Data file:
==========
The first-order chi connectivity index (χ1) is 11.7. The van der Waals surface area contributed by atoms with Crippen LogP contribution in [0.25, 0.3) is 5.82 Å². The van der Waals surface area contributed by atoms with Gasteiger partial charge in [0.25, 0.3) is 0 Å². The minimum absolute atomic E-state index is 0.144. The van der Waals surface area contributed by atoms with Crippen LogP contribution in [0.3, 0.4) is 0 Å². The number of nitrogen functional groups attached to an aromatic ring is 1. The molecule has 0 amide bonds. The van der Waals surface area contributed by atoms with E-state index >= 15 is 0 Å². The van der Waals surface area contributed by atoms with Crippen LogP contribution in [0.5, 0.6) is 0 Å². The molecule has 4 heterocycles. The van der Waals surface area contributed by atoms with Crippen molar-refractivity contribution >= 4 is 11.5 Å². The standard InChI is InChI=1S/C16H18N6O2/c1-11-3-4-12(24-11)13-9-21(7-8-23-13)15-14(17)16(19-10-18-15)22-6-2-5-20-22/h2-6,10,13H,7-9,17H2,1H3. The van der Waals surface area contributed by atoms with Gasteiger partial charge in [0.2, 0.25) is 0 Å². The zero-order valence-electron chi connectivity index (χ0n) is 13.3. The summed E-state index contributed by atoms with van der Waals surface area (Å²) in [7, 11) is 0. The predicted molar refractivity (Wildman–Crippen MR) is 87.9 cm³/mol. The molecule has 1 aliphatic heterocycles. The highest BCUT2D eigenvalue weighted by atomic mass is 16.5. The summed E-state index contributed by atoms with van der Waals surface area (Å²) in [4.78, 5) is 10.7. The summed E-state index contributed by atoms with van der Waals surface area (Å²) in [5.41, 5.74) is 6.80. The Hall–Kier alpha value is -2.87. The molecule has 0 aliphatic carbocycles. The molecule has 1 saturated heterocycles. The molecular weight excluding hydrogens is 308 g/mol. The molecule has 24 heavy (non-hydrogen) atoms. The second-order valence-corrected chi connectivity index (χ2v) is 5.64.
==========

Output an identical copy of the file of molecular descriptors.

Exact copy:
The first-order chi connectivity index (χ1) is 11.7. The van der Waals surface area contributed by atoms with Crippen LogP contribution in [0.25, 0.3) is 5.82 Å². The van der Waals surface area contributed by atoms with Gasteiger partial charge in [0.25, 0.3) is 0 Å². The minimum absolute atomic E-state index is 0.144. The van der Waals surface area contributed by atoms with Crippen LogP contribution in [0.3, 0.4) is 0 Å². The number of nitrogen functional groups attached to an aromatic ring is 1. The molecule has 0 amide bonds. The van der Waals surface area contributed by atoms with E-state index >= 15 is 0 Å². The van der Waals surface area contributed by atoms with Crippen LogP contribution in [0.5, 0.6) is 0 Å². The molecule has 4 heterocycles. The van der Waals surface area contributed by atoms with Crippen molar-refractivity contribution >= 4 is 11.5 Å². The standard InChI is InChI=1S/C16H18N6O2/c1-11-3-4-12(24-11)13-9-21(7-8-23-13)15-14(17)16(19-10-18-15)22-6-2-5-20-22/h2-6,10,13H,7-9,17H2,1H3. The van der Waals surface area contributed by atoms with Gasteiger partial charge in [0.2, 0.25) is 0 Å². The zero-order valence-electron chi connectivity index (χ0n) is 13.3. The summed E-state index contributed by atoms with van der Waals surface area (Å²) in [7, 11) is 0. The predicted molar refractivity (Wildman–Crippen MR) is 87.9 cm³/mol. The molecule has 1 aliphatic heterocycles. The highest BCUT2D eigenvalue weighted by atomic mass is 16.5. The summed E-state index contributed by atoms with van der Waals surface area (Å²) in [4.78, 5) is 10.7. The summed E-state index contributed by atoms with van der Waals surface area (Å²) in [5.41, 5.74) is 6.80. The Hall–Kier alpha value is -2.87. The molecule has 0 aliphatic carbocycles. The molecule has 1 saturated heterocycles. The molecular weight excluding hydrogens is 308 g/mol. The molecule has 24 heavy (non-hydrogen) atoms. The second-order valence-corrected chi connectivity index (χ2v) is 5.64.